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A guide to wildlife-spotting at home

Whilst we may be confined to our homes, nature has been let loose. From mountain goats invading Welsh villages to the weekly (and slightly questionable) wildlife spotted in the Venice canals. Closer to home, butterflies and bees have emerged from their own winter lockdown and remind us that despite everything that’s currently going on in the world, spring has rolled around again and little has changed for species other than ours. Whether you’re fortunate enough to have a garden, or even just a flat, we’re sure you’ve found yourself standing, staring and taking a fresh look at the world around you. These times are challenging, but they also offer the chance to get acquainted with the wildlife with which we share our space. Even in urban areas there’s plenty to see and hear. So we’ve put together a guide on what to look and listen for, as well as a fun challenge you can take part in at home.

Birds

We’re starting with the most common and easiest to observe - birds. Even in urban areas you can spot well over 50 species. Birds are around all day, but the best times to try and encounter them are early morning when they find a perch and sing or later in the evenings as they stock up their fat reserves before sleeping. That said, they are active all day, but become lost in the backdrop to our own hectic lives. You don’t need binoculars, camo waders or fancy cameras to get started - here’s an ID guide for the 18 most common garden birds.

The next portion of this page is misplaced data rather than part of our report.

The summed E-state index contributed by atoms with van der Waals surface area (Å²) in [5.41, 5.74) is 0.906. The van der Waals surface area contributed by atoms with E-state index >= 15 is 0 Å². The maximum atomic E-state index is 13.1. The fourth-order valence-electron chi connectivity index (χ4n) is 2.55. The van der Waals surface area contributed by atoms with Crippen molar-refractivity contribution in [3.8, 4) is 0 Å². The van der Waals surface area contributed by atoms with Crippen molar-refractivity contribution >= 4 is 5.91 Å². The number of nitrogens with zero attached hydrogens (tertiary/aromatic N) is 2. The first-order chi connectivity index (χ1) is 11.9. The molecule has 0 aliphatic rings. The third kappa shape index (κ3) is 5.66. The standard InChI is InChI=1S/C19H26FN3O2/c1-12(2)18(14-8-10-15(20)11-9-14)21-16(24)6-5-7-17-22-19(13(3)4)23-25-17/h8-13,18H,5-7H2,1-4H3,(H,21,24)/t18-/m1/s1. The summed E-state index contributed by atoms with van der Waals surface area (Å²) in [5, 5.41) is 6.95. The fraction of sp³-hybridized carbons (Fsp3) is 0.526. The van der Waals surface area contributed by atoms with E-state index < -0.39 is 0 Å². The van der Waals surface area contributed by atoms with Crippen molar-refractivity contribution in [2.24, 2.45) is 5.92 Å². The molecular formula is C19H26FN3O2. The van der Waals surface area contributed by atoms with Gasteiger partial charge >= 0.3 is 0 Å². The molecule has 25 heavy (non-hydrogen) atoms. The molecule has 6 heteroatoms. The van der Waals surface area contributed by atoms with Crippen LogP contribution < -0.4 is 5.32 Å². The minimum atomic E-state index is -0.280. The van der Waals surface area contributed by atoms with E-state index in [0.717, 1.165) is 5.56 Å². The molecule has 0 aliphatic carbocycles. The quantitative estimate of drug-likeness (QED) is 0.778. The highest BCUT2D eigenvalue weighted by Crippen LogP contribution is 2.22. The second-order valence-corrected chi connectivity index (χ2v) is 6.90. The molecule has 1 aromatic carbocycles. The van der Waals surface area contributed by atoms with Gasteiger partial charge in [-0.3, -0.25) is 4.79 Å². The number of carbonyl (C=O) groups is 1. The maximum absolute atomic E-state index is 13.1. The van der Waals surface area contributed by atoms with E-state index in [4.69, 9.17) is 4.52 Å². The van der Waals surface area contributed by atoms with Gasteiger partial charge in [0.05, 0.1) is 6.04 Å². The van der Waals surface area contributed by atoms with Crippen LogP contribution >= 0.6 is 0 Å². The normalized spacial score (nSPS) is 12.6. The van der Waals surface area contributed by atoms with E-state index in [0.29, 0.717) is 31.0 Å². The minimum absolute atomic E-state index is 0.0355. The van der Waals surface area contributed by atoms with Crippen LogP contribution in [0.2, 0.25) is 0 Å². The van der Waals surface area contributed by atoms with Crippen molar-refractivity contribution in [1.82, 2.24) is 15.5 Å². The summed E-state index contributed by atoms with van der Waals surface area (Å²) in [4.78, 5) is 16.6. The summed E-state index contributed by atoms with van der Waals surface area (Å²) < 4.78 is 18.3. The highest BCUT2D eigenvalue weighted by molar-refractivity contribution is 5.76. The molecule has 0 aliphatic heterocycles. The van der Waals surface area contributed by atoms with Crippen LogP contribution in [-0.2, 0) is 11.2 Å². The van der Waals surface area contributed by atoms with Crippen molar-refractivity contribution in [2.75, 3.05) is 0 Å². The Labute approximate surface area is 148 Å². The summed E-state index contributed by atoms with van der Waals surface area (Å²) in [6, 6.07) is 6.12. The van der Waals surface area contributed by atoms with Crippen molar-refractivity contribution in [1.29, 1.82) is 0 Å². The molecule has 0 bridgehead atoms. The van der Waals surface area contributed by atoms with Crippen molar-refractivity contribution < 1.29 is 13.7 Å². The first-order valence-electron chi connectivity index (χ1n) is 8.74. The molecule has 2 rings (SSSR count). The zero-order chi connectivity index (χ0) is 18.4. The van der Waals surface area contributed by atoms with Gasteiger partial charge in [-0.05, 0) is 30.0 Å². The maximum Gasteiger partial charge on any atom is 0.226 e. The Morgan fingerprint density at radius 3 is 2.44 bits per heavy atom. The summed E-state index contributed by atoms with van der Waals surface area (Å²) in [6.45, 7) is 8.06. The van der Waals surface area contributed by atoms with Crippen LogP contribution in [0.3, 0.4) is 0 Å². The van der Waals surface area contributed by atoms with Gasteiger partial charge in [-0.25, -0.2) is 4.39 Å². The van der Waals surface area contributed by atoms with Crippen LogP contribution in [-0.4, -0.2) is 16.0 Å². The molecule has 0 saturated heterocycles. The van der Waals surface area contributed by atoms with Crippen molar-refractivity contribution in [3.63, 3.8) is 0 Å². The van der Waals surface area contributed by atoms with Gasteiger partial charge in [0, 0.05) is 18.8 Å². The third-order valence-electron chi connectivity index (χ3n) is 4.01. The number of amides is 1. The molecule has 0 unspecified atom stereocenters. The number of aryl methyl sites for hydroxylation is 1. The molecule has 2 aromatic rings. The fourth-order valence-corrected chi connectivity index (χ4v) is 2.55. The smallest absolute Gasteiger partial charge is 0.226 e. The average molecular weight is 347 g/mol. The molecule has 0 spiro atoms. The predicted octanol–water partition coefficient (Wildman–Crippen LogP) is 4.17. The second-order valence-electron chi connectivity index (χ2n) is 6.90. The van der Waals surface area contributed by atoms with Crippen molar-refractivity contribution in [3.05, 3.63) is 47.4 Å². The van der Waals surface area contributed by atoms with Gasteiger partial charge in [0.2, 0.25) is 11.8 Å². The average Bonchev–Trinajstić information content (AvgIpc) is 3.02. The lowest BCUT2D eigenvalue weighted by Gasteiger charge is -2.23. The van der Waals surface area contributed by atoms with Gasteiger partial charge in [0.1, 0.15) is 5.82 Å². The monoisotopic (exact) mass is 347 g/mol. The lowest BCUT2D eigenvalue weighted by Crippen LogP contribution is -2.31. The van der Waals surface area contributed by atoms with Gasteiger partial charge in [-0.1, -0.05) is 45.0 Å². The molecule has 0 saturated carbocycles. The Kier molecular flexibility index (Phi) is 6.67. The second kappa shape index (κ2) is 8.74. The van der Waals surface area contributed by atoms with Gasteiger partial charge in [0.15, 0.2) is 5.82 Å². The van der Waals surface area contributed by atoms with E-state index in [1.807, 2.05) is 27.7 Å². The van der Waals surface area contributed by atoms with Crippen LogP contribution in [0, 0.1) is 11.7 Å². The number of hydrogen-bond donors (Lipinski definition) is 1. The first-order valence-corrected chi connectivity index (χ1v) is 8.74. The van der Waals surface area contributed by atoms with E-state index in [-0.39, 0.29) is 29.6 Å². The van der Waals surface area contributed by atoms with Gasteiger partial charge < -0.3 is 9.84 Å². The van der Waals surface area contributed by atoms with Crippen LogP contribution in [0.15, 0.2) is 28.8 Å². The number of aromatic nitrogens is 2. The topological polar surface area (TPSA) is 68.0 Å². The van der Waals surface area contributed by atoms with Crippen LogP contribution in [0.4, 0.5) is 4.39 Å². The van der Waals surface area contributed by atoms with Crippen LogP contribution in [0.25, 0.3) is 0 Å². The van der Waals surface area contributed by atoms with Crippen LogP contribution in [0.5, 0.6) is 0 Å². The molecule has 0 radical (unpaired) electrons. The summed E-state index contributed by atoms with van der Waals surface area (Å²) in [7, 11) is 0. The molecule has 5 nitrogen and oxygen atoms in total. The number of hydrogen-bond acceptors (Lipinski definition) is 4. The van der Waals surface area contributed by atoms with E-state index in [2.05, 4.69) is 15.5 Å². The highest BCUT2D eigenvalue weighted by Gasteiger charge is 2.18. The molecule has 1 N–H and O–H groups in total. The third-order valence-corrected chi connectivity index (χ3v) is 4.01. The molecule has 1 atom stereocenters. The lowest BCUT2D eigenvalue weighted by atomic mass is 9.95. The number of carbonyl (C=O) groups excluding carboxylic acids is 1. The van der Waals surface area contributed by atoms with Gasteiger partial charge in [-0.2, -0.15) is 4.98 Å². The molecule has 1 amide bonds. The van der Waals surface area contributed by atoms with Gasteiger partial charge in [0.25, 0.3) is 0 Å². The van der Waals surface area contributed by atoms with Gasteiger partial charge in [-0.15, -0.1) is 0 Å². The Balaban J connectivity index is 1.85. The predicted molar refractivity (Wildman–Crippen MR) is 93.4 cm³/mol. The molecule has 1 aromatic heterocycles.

FACT: Robins are resourceful and will make their nests almost anywhere; flowerpots, behind pianos and even in teapots as we once discovered on a Canopy & Stars team trip!

Bees and butterflies

Did you know there are over 200 species of bee in the UK? Sadly things currently aren’t looking too great for our pollen-loving pals. Over the last few decades, 97% of Britain’s wildflower meadows have disappeared and the likelihood of bees surviving has fallen by 30% in the course of a human generation. Bees play a vital role in our food supply chain, pollinating crops that feed 90% of the world’s population. It’s a similar story with butterflies. As Sir David Attenborough wisely noted, “No one will protect what they don’t care about; and no one will care about what they have never experienced.” so it’s well worth swotting up on these two species that play such a vital role in our ecosystems. These Bee and Butterfly ID guides from the Wildlife Trust are great.

Bigger beasts

Mammals are a lot trickier to see: even the really common species are often shy and mainly nocturnal. The closer you live to places where mammals are often found – woodland, a park, a railway line or piece of rough ground – the greater the likelihood of a variety of mammal visitors. Foxes and rabbits could be your best bet, but you can also look out for signs that mammals have been present, such as the remains of their prey or marks in the ground. If all else fails, we’re sure you can spot your neighbour’s cat. Natural England have a good guide on the bigger beasts you could spot.

FACT: A mole can run backwards through tunnels and turn right round by doing a somersault!

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